1. Partition tolerance is not optional. It's a given - packets will
drop/communication errors are bound to happen between nodes.
2. So all you can choose is Availability or Consistency.
3. Choosing Consistency - You can stop accepting writes or only take
writes if the node is "Master" of the data to be written.
4. Choosing Availability - You can take all the writes but clients may
get "stale data".
2 more relevant metrices which better capture the performance
Yield & Harvest
Yield is similar to uptime but one major diff. If node is down for 1
second in peak/off-peak hours - uptime is same - but yield is vastly
different. Yield directly maps to what the user experienced. So Yield
= % of user requests served.
Harvest = available data/total data. If data lies on 3 nodes but
server was able to serve data from only 2 nodes => harvest = 66%
Now we need to decide whether faults impact yield or harvest.
Replicated systems tend to map faults to reduced yield - since fewer
requests will complete.
Partitioned systems will map faults to reduced harvest - since lesser
data will be available.
Friday, June 8, 2018
Tuesday, June 5, 2018
Tuesday, April 24, 2018
chmod a+x certbot-auto
sudo ./certbot-auto certonly --server https://acme-v02.api.letsencrypt.org/directory --manual --preferred-challenges dns -d *.domainname.com
For putting TXT record in NameCheap:
In HostName, put _acme-challenge, in value put the string given on the command line.
Then in httpd.conf:
ServerAlias *. domainname .com
SSLCertificateFile /etc/letsencrypt/live/ domainname .com-0001/cert.pem
SSLCertificateKeyFile /etc/letsencrypt/live/ domainname .com-0001/privkey.pem
SSLCertificateChainFile /etc/letsencrypt/live/ domainname .com-0001/fullchain.pem
ErrorLog logs/ domainname -error_log
CustomLog logs/ domainname -access_log common
Options Indexes FollowSymLinks
Allow from all
Monday, April 23, 2018
Friday, March 23, 2018
Edge detection with convolutional filter.
Image is nxn, fxf filter (f is usually odd).
Valid convolution when you don't pad the original image which is nxn, with fxf filter you get n-f+1 x n-f+1 output image which tells where are the edges.
Same convolution when you pad the original image so that every pixel gets equal opportunity to participate in the final output => (n + 2p -f)/s + 1 = n
Strided convolution - when you do the convolution while making a stride. Output image size will be (n + 2p -f)/s + 1.
Convolutions over 3D volumes:
For e.g. RGB image.
Image is 6x6x3 and filter 3x3x3, then you get 4x4 output. First 9 numbers will detect edges in red channel and so on..
What if you want to use multiple filters at the same time? For e.g. detect Vertical/Horizontal edges together? Or detect edges at various angles?
In the above example if you apply 2 3x3x3 filters, you will get output as 4x4x2.
Which is n -f + 1 x n - f + 1 x (number of filters).
How to tune parameters
But for now, maybe one thing to take away from this is that as you go deeper in a neural network, typically you start off with larger images, 39 by 39. And then the height and width will stay the same for a while and gradually trend down as you go deeper in the neural network. It's gone from 39 to 37 to 17 to 14. Excuse me, it's gone from 39 to 37 to 17 to 7. Whereas the number of channels will generally increase. It's gone from 3 to 10 to 20 to 40, and you see this general trend in a lot of other convolutional neural networks as well.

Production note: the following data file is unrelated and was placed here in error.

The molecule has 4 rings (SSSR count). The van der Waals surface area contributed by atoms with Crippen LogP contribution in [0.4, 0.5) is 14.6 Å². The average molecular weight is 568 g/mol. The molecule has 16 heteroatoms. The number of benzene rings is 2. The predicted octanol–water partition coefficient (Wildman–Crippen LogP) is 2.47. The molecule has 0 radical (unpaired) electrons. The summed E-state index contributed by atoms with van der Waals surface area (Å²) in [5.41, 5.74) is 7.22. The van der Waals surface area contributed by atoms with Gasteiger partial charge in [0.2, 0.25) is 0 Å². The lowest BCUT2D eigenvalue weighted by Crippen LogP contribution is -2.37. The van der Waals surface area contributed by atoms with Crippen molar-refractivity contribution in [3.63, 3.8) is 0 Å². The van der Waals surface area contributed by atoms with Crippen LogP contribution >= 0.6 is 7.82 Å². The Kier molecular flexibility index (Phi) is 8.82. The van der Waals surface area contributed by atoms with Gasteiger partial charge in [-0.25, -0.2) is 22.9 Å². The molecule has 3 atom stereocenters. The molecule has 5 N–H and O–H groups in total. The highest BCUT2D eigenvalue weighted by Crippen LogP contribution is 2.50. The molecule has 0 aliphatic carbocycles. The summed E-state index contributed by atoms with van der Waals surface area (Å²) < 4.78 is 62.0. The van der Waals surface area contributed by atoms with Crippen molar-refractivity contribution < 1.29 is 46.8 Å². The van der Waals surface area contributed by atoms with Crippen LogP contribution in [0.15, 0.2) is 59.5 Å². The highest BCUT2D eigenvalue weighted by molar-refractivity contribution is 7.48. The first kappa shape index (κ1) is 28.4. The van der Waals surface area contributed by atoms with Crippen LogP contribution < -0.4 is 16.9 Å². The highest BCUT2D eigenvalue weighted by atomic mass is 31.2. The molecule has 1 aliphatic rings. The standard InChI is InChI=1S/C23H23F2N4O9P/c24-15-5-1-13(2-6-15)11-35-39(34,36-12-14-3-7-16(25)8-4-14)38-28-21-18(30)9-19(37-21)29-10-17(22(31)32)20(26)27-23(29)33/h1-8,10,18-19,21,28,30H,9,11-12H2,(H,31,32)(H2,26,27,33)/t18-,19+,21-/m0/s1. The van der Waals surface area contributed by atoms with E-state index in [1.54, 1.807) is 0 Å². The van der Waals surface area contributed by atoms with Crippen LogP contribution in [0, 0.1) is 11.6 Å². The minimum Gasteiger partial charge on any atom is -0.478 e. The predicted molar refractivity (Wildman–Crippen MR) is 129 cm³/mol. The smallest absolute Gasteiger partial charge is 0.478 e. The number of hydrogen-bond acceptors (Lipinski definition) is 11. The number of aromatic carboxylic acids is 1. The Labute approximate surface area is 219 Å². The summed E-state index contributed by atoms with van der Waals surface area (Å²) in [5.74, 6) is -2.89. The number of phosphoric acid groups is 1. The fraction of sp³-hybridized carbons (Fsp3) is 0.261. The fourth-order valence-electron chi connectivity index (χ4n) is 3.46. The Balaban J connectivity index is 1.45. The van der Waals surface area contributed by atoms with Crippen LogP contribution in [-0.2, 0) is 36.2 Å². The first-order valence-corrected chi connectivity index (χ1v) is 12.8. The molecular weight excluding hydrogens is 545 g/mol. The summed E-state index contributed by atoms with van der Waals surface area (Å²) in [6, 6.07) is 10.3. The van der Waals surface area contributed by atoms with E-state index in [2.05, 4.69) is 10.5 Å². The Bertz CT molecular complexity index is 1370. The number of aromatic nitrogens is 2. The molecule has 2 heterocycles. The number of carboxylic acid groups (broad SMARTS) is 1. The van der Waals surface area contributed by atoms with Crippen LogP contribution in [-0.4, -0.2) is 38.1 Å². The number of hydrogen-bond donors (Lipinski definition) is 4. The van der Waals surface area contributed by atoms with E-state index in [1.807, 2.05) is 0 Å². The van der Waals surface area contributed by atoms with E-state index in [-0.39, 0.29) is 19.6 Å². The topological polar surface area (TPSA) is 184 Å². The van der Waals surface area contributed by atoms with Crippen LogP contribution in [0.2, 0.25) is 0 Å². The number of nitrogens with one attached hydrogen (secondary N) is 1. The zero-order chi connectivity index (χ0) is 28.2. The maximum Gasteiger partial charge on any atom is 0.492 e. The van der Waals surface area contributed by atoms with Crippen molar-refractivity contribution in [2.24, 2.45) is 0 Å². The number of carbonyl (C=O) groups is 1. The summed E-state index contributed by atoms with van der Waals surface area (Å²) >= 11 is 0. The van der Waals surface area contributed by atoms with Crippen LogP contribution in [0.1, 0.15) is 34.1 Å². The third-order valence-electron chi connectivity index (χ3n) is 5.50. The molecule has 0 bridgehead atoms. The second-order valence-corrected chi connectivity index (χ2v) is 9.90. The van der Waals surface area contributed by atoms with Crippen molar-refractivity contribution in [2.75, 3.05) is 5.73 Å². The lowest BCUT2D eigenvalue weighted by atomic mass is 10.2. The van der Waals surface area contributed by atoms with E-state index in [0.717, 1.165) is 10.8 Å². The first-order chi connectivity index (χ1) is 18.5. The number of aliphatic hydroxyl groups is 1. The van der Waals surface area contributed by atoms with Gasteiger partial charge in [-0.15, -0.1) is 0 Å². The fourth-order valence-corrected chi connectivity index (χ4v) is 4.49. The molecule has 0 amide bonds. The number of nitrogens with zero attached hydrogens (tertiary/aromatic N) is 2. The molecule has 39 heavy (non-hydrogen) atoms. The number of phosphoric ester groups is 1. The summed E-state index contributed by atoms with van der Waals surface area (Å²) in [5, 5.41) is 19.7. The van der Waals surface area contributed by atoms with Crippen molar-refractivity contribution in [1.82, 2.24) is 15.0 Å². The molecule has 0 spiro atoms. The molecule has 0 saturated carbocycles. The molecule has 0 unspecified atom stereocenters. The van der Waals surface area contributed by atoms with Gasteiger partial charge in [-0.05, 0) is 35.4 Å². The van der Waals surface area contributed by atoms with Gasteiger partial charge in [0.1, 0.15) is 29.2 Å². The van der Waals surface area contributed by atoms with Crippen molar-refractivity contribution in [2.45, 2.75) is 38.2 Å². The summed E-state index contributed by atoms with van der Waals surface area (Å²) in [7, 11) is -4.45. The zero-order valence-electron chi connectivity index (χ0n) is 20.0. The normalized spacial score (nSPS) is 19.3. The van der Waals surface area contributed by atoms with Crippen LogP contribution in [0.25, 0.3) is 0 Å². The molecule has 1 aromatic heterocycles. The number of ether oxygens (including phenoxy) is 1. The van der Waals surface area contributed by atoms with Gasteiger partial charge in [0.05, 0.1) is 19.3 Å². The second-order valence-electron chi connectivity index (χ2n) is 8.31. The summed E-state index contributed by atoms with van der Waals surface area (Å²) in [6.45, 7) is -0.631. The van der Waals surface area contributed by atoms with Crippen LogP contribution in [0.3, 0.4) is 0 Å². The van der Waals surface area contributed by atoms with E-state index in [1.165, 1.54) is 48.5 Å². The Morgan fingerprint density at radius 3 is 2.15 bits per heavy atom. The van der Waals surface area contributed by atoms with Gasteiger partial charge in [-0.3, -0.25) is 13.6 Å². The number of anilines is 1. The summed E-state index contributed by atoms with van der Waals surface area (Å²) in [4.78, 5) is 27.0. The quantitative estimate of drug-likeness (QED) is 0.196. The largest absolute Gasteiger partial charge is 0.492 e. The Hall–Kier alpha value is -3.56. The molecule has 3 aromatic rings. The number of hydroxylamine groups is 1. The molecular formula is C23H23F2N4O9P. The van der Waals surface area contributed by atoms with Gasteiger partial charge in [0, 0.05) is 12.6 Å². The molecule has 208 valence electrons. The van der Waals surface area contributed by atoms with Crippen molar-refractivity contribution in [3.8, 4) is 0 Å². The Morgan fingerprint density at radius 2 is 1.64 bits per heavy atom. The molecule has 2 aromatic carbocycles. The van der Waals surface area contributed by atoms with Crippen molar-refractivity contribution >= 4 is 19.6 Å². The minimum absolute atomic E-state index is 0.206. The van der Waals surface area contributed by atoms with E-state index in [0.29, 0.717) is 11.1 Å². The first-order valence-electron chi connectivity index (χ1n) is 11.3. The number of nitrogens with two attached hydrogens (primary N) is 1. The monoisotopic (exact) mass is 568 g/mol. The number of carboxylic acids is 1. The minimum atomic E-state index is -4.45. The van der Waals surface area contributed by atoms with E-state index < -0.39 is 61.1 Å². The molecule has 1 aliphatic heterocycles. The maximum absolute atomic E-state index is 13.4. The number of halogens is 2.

Similar to convolutional layer, there is pooling layer:
for e.g. Max pooling - if a feature is detected anywhere - preserve it.
It has some hyperparameters but no parameters(to learn for gradient descent)
Hyperparameters -> f,s (filter size, stride)
Similarly, average pooling:
Tuesday, January 30, 2018
Public key encryption
Secure TDF - G,F,F-1 is secure if F(pk, .) is a "one-way" function: can be evaluated but can't be inverted without sk(secret key). pk is public key.
Secret key is the trapdoor.
Public key encryption from TDFs
1. Choose a random x
2. k <= H(x) where H is a hasher
3. y = F(pk, x) where G,F,F-1 is a secure TDF and pk,sk are generated from G
4. c <= E(k,m) where E,D is symmetric auth. encryption defined over (K,M,C)
5. Output is y,c
1. x <= F-1(sk,y)
2. k = H(x)
3. m = D(k,c)
If we apply F directly to m, it becomes deterministic. There is no randomness (which was provided by X).
The RSA Trapdoor permutation
Review: arithmetic mod composites
Let N = p.q where p,q are primes and roughly same size => p,q are almost equal to sqrt(N)
Z_N = (0,1,2...N-1) and Z_N* = set of invertible elements in Z_N
x E Z_N is invertible if gcd(x,N) = 1
number of invertible elements = phi(N) = (p-1)(q-1) = N -p -q +1 ~= N - 2.sqrt(N) ~= N since N is very large(for e.g. 600 digits, so sqrt will be like 300 digits)
So Z_N* ~= Z_N => almost every element in Z_N will be invertible.
Euler's thm For all x E Z_N * => x ^ phi(N) = 1
How RSA works
0. choose random primes p,q roughly 1024 bits, set N = p*q
1. choose e,d s.t. e*d = 1 mod phi(N)
2. pk = (N,e), sk = (N,d) where e is encryption exponent and d is decryption exponent
3. for x E Z_N*, F(pk,x) is RSA(x), RSA(x) = x^e in Z_N
4. to decrypt
5. RSA_1(y) = y^d = (RSA(x))^d = (x^e)^d = x^(e*d), now e*d = 1 mod phi(N) means e*d = k*phi(N) + 1 where k is some integer
6. RSA_1(y) = x^(k*phi(N) + 1) = x^(k*phi(N))*x, from Euler's thm. x^(phi(N)) = 1 since x E Z_N* => RSA_1(y) = x
Textbook RSA is insecure
Encrypt C = m^e
Decrypt C^d = m
Uses RSA. Insecure since attacker could check if MSB of a cipher text's original message == 2. And could decode the entire message in this way. It's used in HTTPS so they fixed it by reverting to a random 46 byte string in case of erroneous message, so that attacker doesn't get any information about the message.
PKCS2 - OAEP (Optimal Asymmetric Encryption Padding)
Improvement over PKCS1
Public key encryption built from Diffie Hellman Protocol
IDH - Interactive Diffie Hellman
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